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Understanding WCAG Exceptions for Essential Functionality

May 5, 2023

Many of the success criteria in the Web Content Accessibility Guidelines (WCAG) contain exceptions: situations in which meeting the requirement is impractical or impossible.

Why are exceptions necessary? For starters, WCAG is intended to be future-proof, objective, and broad. The document must be able to apply to different types of digital content. If the success criteria were too strict, they wouldn’t be effective as technical standards.

But in some cases, WCAG exceptions can lead to confusion (or, if you’re especially unlucky, debate). In this article, we’ll explain how exceptions for “essential functionality" are intended to work — and why developers should think carefully before deciding whether a certain feature qualifies as “essential.”

How WCAG Defines Essential Functionality

WCAG is published and maintained by the World Wide Web Consortium’s Web Accessibility Initiative (W3C-WAI). That group also publishes the WCAG Understanding Docs, which include definitions for key terms.

According to those documents, a function is essential if removing it: 

"[...] would fundamentally change the information or functionality of the content, and information and functionality cannot be achieved in another way that would conform.” 

On paper, that’s straightforward, but when you’re working on a website or mobile app, it might leave some room for interpretation. 

That’s by design. Before we discuss the complexities, let’s look at a simple example. 

A Basic Example of a WCAG “Essential" Exception

WCAG Success Criterion (SC) 2.5.1, “Pointer Gestures,” requires that if a function uses multipoint or path-based gestures for operation, it can also be operated with a single pointer. 

But in some cases, a multipoint or path-based gesture might be essential. If you’re asking mobile users to provide a signature via their touchscreens, the multipoint gesture is essential — you couldn’t offer an alternative without losing the feature. 

Depending on the implementation, you may be able to find alternatives. For example, if you’re using a signature to verify the user’s identity, you could provide another verification process (such as two-factor authentication). However, if the signature is absolutely necessary, the signature field qualifies as an exception.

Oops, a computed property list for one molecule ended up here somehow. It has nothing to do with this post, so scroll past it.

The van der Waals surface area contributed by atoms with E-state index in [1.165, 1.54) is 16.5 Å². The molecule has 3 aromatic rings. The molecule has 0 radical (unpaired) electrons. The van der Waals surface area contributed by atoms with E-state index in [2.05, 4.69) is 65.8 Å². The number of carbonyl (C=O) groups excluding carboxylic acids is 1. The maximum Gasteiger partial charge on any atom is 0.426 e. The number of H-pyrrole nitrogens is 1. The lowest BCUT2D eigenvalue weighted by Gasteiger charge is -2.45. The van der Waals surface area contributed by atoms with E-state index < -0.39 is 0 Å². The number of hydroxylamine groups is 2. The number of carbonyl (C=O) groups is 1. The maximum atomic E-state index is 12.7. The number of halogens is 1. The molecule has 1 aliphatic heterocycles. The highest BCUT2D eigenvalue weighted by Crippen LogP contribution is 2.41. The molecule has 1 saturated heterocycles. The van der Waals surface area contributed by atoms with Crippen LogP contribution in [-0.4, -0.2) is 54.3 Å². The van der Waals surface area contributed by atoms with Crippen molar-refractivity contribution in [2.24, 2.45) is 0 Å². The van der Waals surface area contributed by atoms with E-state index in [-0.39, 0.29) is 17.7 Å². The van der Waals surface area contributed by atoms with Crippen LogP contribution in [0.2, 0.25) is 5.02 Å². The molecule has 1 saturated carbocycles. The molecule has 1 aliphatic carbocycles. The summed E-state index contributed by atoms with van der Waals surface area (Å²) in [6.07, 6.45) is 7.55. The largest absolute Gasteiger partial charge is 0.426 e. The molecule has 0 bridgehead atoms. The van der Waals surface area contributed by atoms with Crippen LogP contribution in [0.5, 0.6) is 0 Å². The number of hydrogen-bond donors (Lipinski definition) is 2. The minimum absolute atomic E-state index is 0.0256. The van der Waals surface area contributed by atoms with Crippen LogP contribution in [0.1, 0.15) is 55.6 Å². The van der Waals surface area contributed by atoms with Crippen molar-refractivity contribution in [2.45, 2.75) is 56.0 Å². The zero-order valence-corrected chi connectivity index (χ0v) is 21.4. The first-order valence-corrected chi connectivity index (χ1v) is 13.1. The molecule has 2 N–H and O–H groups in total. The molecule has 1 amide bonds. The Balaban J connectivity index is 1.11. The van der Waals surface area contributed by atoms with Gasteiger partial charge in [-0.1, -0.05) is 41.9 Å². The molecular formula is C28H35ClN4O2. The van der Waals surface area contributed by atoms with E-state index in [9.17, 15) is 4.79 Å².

Related: How To Make Your Website's Authentication Process Accessible

When “Essential" WCAG Exceptions Get Complicated

Confusion usually occurs when a developer decides that a feature is “essential" because they don’t want to find an alternative. 

Let’s say that you’ve built an animation that plays at the top of the page while the user reads content. The animation creates a sense of motion and loops indefinitely. 

WCAG 2.1 SC 2.2.2, “Pause, Stop, Hide,” requires that users have a mechanism to pause autoplay content that moves, scrolls, or blinks and lasts for more than five seconds, except if the movement is part of an activity where it is essential. 

A designer might argue that the animation improves the aesthetics of the page — it’s a key part of the user experience. That may be true for many people, but it’s not strictly essential, since the animation doesn’t impact the information or functionality of the page. 

Aesthetics are certainly an important part of the internet. However, you can find reasonable ways to incorporate animations without creating barriers for your users. 

You might allow users to disable the animations with a key press, or you could stop the animation from repeating after a few seconds. Because you’ve got options, the animation doesn’t qualify as essential. 

Related: Making Your Web Animations Accessible: 5 Tips

“Technical" WCAG conformance doesn’t improve the user experience

It’s important to remember why WCAG conformance matters. The goal of the guidelines is to improve experiences for as many users as possible; arguing about technical exceptions won’t help you achieve that goal. 

And while WCAG conformance aids in compliance with the Americans with Disabilities Act (ADA) and other non-discrimination laws, WCAG is a voluntary standard. It relies on self-enforcement. 

As an accessibility advocate, you have a responsibility to think about the purpose of each guideline. If you decide that your content qualifies as an exception, how will that affect real users? Could you take simple steps to provide a more equitable experience? 

In most cases, the answer is “yes.” By working with a qualified accessibility partner, you can remove barriers without sacrificing aesthetics or functionality. While finding the best solution for each issue may require some work, it’s well worth the effort. 

Over 1 billion people worldwide live with disabilities. When you commit to the principles of WCAG, you show those users that you respect their time — and ultimately, every user benefits.

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